The Calcium Paradox (calcification of the arteries)

Jan 7, 2014
Disease Protocols
2 0
calcium k2 magnesium

What do bone fractures and cardiovascular diseases issues have in common?
Vitamin K2 deficiency is often unrecognized in a large part of a healthy population because it is not typically measured. Today, it is less common to consume fermented foods and to shun away bacteria. A grave deficiency can be related to the interaction of various factors, such as medications (coumadin or and/or antibiotics) or disruption of intestinal absorption or production.

When calcium starts to overrun the vascular terrain, it is simultaneously absent from bone. This phenomenon is best known as the calcium paradox. The primary factor that causes this curious thing to occur is lack of a certain vitamin, one that receives little recognition – Vitamin K2.

How Vitamin K2 Influences Health
Vitamin K2 is necessary for the function of several proteins that make up the structure of arterial wall, the skeletal system and teeth. The most interesting however, is its role in preventing calcification of the vascular system. Inhibiting vascular integration of calcification and arteries, as well as the regulation of calcium deposition in the bone. [1]

Vitamin K2 deficiency is involved in the development of vascular calcification and osteoporosis. Thus far supplementation of vitamin K2 seems promising to help avert these conditions. In fact, supplementation of vitamin K2 seems to offer more than just bone disease and arterial health protection.

Vitamin K2 Deficiency & Soft Tissue Calcification
Vitamin K2 can help protect against the loss of elasticity. Just as importantly, it can reverse, not just prevent accumulation of calcium build-up on the arterial wall. Many diseases manifest when calcium accumulates, especially in a matrix with bacteria and toxic metals. In clinical practice, those treating cancer and heart disease will obtain the best results by improving the body’s ability to regulate calcium, remove heavy metals and to negate pathogenic microbes. [2]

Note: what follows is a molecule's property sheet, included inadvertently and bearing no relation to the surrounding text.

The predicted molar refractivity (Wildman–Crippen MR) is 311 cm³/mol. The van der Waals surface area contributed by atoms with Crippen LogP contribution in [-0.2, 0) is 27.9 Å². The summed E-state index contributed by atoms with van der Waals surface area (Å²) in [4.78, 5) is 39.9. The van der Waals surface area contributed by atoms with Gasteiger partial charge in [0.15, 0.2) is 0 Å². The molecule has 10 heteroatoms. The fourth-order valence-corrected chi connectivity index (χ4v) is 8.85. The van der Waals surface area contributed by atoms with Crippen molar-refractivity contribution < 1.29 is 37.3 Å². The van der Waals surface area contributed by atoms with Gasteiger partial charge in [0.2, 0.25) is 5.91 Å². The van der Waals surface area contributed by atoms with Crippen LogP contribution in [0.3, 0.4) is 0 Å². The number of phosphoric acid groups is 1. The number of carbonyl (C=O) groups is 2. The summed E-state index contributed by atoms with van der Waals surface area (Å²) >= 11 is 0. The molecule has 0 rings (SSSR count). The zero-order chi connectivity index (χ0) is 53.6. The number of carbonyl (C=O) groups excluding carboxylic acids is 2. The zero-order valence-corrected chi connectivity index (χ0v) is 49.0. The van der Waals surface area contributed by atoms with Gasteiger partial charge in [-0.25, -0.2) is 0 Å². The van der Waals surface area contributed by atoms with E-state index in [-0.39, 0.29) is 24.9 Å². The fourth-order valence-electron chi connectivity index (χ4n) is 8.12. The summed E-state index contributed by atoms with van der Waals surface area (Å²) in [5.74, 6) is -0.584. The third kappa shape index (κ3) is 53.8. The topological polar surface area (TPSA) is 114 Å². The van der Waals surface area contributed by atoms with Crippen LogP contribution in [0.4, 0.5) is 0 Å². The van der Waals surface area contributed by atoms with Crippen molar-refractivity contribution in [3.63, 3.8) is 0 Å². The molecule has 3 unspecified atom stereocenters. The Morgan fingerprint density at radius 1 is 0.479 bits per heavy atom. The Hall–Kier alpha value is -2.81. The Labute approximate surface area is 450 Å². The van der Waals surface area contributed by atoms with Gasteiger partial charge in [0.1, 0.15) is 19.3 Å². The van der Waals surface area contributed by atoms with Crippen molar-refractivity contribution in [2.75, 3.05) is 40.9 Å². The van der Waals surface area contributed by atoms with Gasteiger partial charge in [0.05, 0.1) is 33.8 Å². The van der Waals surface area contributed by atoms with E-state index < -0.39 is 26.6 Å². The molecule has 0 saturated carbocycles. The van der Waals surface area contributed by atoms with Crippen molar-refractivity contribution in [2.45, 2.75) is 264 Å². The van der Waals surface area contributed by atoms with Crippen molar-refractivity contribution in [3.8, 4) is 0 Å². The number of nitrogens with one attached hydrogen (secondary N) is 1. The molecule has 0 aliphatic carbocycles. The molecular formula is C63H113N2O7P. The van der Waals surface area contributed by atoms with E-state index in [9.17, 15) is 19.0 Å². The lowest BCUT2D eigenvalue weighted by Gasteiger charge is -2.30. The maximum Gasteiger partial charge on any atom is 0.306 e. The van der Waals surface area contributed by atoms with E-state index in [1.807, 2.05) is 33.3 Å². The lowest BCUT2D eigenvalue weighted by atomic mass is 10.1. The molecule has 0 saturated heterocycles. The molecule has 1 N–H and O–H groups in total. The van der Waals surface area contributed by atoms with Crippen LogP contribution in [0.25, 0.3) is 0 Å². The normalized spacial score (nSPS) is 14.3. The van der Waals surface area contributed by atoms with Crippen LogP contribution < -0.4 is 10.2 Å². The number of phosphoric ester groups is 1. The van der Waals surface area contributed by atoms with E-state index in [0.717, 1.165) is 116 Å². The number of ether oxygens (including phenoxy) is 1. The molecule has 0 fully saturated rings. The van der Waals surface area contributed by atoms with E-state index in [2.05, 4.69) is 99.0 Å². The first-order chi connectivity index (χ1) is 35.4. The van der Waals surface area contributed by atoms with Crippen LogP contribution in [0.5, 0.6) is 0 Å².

One of the consequences of unmitigated inflammation is building arterial walls of extra collagen, which causes hardened arteries and elevated blood pressure. It makes the arteries less flexible. Both hardened collagen deposits and calcification create a harbinger of ruin, which can be largely prevented and treated with vitamin K2. [3], [4]

Millions of Physicians Contributing to Calcium Build-Up
The standard of care “treatment” for some common cardiovascular conditions that encourage the use of blood thinners, frequently use rat poison. That’s right, I stated, rat poison, better known as coumadin or warfarin. It thins the blood by blocking the actions of vitamin K’s ability to coagulate the blood. Unfortunately, at the cost of thinning the blood, this drug rapidly causes excessive calcium build-up in soft tissue and the arteries. Quite a paradox if you ask me, especially considering that calcium build-up is the major cause of a heart attack. [5]

The idea here with using this drug is to ward off the risk of strokes, embolisms, and heart attacks. However, unknown to many practicing physicians, vitamin K helps protect the blood from excess clotting as well as excess bleeding. In other words, it regulates the coagulation of the blood.

If one were to take coumadin or warfarin, it can be less fatal taking it along with extra vitamin K. Research clearly shows that that INR (International Normalized Ratio) levels are more stabilized with extra vitamin K during warfarin “therapy.” [6], [7]

Magnesium Deficiency is Associated with Coronary Artery Calcification
Saving one of the most important and basic factors for last, it would behoove anyone to make certain they are getting enough magnesium.
In both animal and cell studies, magnesium has been shown to prevent calcification within atherosclerotic plaques underlying cardiovascular disease. The role of magnesium was recently determined in a large human population study, where the rubber meets the road as they say and the results?

Magnesium intake was found to be inversely associated with arterial calcification. [8]

Magnesium Deficiency is Commonplace
It is estimated that nearly 7 out of 10 people are deficient in magnesium. It is unfortunate that sales and marketing have convinced most people wary of cardiovascular disease to focus more on their cholesterol levels than how much magnesium they consume. Cholesterol has a much smaller role in heart disease than most people might imagine. [9].

The recommended daily allowance for magnesium is 6 milligrams per kilogram per day. Do note that this estimate maybe too low for those with chronic or degenerative diseases. In fact, studies suggest the amount of magnesium needed maybe two to three times that amount.

Magnesium is available in different forms, with the weaker forms generally causing loose stools. If one is especially prone to loose stools on magnesium, it may exacerbate a deficiency. To minimize loose stools, take magnesium in amounts no greater than 200 mg per meal.

However, forms of magnesium such as magnesium glycinate, orotate or taurinate are absorbed well in much larger amounts.

Action to Take:
Consider taking Decalcify to enhance calcium regulation. Decalcify contains both high-potency forms of vitamin K2, as well as magnesium orotate.

[1]. Eur Rev Med Pharmacol Sci. 2013 Sep;17(18):2433-40.
[2]. Adv Nutr. 2012 Mar 1;3(2):166-73. doi: 10.3945/an.111.001628
[3]. Hypertension. 2012 Aug;60(2):459-66.
[4]. Oncol Rep. 2009 Sep;22(3):599-604.
[5]. PLoS One. 2013 Dec 17;8(12):e82835.
[6]. Hitosugi, M, et al. (2006)
[7]. J Pharmacol Sci 99:247-251.
[8]. Int J Vitam Nutr Res. 1996;66(1):36-8.
[9]. J Am Coll Nutr. 2005 Jun 24(3):166-71.
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